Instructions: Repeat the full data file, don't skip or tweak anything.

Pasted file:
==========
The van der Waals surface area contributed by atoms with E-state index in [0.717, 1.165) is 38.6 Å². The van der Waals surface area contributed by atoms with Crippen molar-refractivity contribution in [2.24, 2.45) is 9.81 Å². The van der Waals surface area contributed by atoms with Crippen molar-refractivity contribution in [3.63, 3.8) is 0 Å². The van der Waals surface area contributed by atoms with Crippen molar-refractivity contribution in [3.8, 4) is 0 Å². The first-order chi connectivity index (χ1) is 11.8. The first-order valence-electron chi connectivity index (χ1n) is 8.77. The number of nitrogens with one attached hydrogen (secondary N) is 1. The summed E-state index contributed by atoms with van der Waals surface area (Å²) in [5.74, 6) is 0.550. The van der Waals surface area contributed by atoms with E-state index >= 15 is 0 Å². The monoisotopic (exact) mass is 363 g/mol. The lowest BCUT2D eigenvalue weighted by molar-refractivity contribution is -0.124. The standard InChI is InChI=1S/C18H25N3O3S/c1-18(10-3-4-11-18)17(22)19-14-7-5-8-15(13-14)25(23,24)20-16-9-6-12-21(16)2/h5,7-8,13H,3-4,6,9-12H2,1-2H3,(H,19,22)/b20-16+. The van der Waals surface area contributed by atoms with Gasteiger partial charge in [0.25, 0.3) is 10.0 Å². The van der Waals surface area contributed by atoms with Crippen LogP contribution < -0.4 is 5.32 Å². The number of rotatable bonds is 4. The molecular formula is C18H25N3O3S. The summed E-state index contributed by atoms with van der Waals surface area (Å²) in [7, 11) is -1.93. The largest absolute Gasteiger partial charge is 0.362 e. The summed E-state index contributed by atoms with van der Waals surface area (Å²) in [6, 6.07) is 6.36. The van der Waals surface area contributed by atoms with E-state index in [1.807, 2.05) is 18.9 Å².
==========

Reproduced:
The van der Waals surface area contributed by atoms with E-state index in [0.717, 1.165) is 38.6 Å². The van der Waals surface area contributed by atoms with Crippen molar-refractivity contribution in [2.24, 2.45) is 9.81 Å². The van der Waals surface area contributed by atoms with Crippen molar-refractivity contribution in [3.63, 3.8) is 0 Å². The van der Waals surface area contributed by atoms with Crippen molar-refractivity contribution in [3.8, 4) is 0 Å². The first-order chi connectivity index (χ1) is 11.8. The first-order valence-electron chi connectivity index (χ1n) is 8.77. The number of nitrogens with one attached hydrogen (secondary N) is 1. The summed E-state index contributed by atoms with van der Waals surface area (Å²) in [5.74, 6) is 0.550. The van der Waals surface area contributed by atoms with E-state index >= 15 is 0 Å². The monoisotopic (exact) mass is 363 g/mol. The lowest BCUT2D eigenvalue weighted by molar-refractivity contribution is -0.124. The standard InChI is InChI=1S/C18H25N3O3S/c1-18(10-3-4-11-18)17(22)19-14-7-5-8-15(13-14)25(23,24)20-16-9-6-12-21(16)2/h5,7-8,13H,3-4,6,9-12H2,1-2H3,(H,19,22)/b20-16+. The van der Waals surface area contributed by atoms with Gasteiger partial charge in [0.25, 0.3) is 10.0 Å². The van der Waals surface area contributed by atoms with Crippen LogP contribution < -0.4 is 5.32 Å². The number of rotatable bonds is 4. The molecular formula is C18H25N3O3S. The summed E-state index contributed by atoms with van der Waals surface area (Å²) in [7, 11) is -1.93. The largest absolute Gasteiger partial charge is 0.362 e. The summed E-state index contributed by atoms with van der Waals surface area (Å²) in [6, 6.07) is 6.36. The van der Waals surface area contributed by atoms with E-state index in [1.807, 2.05) is 18.9 Å².